Saturday, June 29, 2013

My new pickled OBSESSION!

I discovered the pungent joy of spring's garlic scapes quite a few years ago, but up until now, all I've ever done with them is add them to a stir fry or make a powerful pesto. But this year, I decided to try making them into PICKLES! I just used my favorite dilly bean recipe (without the garlic cloves, of course), and they turned out PERFECTLY!

However, the most important thing I learned was that the wispy, chive-like bit at the end of each scape are tough and NOT good eats. So just trim those away, and then cut the thicker stems into lengths that will fit into pint jars. IF the flower head is slender and still tightly closed, you can add those to the jars as well, then proceed as you would do with green beans. You really should wait two weeks before you open and try them (even better, wait a month), but I only made it week before I ate the first jar, and went in search of more scapes to pickle a second batch! ;-)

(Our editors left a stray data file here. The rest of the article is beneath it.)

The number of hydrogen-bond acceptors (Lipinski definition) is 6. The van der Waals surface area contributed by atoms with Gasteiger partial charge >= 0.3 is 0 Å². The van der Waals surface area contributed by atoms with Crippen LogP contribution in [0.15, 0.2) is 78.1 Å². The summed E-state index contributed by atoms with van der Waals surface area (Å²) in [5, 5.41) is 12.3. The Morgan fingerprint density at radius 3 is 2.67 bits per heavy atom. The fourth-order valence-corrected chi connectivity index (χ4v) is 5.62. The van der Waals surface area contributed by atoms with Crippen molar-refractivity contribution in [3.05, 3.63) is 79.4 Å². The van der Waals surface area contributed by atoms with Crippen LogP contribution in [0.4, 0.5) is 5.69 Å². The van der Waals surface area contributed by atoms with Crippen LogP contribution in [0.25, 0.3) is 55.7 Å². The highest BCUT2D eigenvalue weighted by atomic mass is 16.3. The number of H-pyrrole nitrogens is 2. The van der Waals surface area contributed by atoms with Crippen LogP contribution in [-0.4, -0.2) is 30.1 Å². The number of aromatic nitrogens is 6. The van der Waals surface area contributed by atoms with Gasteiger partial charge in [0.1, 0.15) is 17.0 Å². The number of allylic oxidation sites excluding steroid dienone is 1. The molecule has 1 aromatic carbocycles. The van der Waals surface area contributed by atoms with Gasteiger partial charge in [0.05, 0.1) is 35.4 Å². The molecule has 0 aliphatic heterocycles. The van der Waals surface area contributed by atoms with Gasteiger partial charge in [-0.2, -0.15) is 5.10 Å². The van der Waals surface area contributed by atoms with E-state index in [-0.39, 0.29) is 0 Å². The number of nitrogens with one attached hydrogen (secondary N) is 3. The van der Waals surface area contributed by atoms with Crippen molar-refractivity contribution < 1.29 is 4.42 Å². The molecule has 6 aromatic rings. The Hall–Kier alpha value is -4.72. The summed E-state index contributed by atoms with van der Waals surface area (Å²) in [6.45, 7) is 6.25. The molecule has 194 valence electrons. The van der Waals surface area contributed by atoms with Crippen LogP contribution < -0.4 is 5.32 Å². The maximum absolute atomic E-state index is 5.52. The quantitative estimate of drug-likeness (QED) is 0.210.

Saturday, June 22, 2013

Sugar Snap Solstice Salad

Today was the second annual Summer SolstiCelebration at my friend Joanna's homestead, Woven Meadows Farms in Saranac, NY. Despite the fact that the omnipresent rain turned it into a barn party, we still had a lovely time and a TON of good eats! For my contribution, I wanted to make something with sugar snap peas because they are starting to really produce, plus the nice lady at work who shared seeds with me was going to be at the party. (Shout-out to Barbara!)